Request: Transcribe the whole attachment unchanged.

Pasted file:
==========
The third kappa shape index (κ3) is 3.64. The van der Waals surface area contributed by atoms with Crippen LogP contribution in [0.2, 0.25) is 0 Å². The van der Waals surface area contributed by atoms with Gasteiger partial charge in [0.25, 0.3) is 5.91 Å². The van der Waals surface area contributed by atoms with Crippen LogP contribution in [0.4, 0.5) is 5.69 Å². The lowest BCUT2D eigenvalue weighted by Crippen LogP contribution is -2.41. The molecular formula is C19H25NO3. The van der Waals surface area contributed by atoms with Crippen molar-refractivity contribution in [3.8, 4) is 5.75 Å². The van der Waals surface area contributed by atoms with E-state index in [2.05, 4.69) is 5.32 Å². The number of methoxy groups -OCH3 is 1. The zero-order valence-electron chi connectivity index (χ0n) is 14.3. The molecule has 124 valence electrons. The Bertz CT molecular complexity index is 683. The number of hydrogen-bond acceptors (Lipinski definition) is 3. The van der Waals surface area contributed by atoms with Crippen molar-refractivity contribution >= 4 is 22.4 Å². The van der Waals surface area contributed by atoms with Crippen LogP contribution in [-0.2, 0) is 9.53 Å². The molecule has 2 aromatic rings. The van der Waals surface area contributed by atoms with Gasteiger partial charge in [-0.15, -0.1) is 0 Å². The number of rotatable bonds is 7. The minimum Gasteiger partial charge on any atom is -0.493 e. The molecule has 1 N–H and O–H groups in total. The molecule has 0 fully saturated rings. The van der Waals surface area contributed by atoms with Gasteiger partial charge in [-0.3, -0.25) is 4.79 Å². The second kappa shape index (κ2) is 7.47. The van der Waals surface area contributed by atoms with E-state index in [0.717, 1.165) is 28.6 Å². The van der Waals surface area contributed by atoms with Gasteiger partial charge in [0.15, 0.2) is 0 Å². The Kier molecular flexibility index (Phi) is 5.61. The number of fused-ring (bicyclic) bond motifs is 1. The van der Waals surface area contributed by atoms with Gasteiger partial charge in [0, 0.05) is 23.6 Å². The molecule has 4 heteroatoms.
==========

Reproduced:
The third kappa shape index (κ3) is 3.64. The van der Waals surface area contributed by atoms with Crippen LogP contribution in [0.2, 0.25) is 0 Å². The van der Waals surface area contributed by atoms with Gasteiger partial charge in [0.25, 0.3) is 5.91 Å². The van der Waals surface area contributed by atoms with Crippen LogP contribution in [0.4, 0.5) is 5.69 Å². The lowest BCUT2D eigenvalue weighted by Crippen LogP contribution is -2.41. The molecular formula is C19H25NO3. The van der Waals surface area contributed by atoms with Crippen molar-refractivity contribution in [3.8, 4) is 5.75 Å². The van der Waals surface area contributed by atoms with E-state index in [2.05, 4.69) is 5.32 Å². The number of methoxy groups -OCH3 is 1. The zero-order valence-electron chi connectivity index (χ0n) is 14.3. The molecule has 124 valence electrons. The Bertz CT molecular complexity index is 683. The number of hydrogen-bond acceptors (Lipinski definition) is 3. The van der Waals surface area contributed by atoms with Crippen molar-refractivity contribution >= 4 is 22.4 Å². The van der Waals surface area contributed by atoms with Crippen LogP contribution in [-0.2, 0) is 9.53 Å². The molecule has 2 aromatic rings. The van der Waals surface area contributed by atoms with Gasteiger partial charge in [-0.15, -0.1) is 0 Å². The number of rotatable bonds is 7. The minimum Gasteiger partial charge on any atom is -0.493 e. The molecule has 1 N–H and O–H groups in total. The molecule has 0 fully saturated rings. The van der Waals surface area contributed by atoms with Gasteiger partial charge in [-0.3, -0.25) is 4.79 Å². The second kappa shape index (κ2) is 7.47. The van der Waals surface area contributed by atoms with E-state index in [0.717, 1.165) is 28.6 Å². The van der Waals surface area contributed by atoms with Gasteiger partial charge in [0.15, 0.2) is 0 Å². The Kier molecular flexibility index (Phi) is 5.61. The number of fused-ring (bicyclic) bond motifs is 1. The van der Waals surface area contributed by atoms with Gasteiger partial charge in [0, 0.05) is 23.6 Å². The molecule has 4 heteroatoms.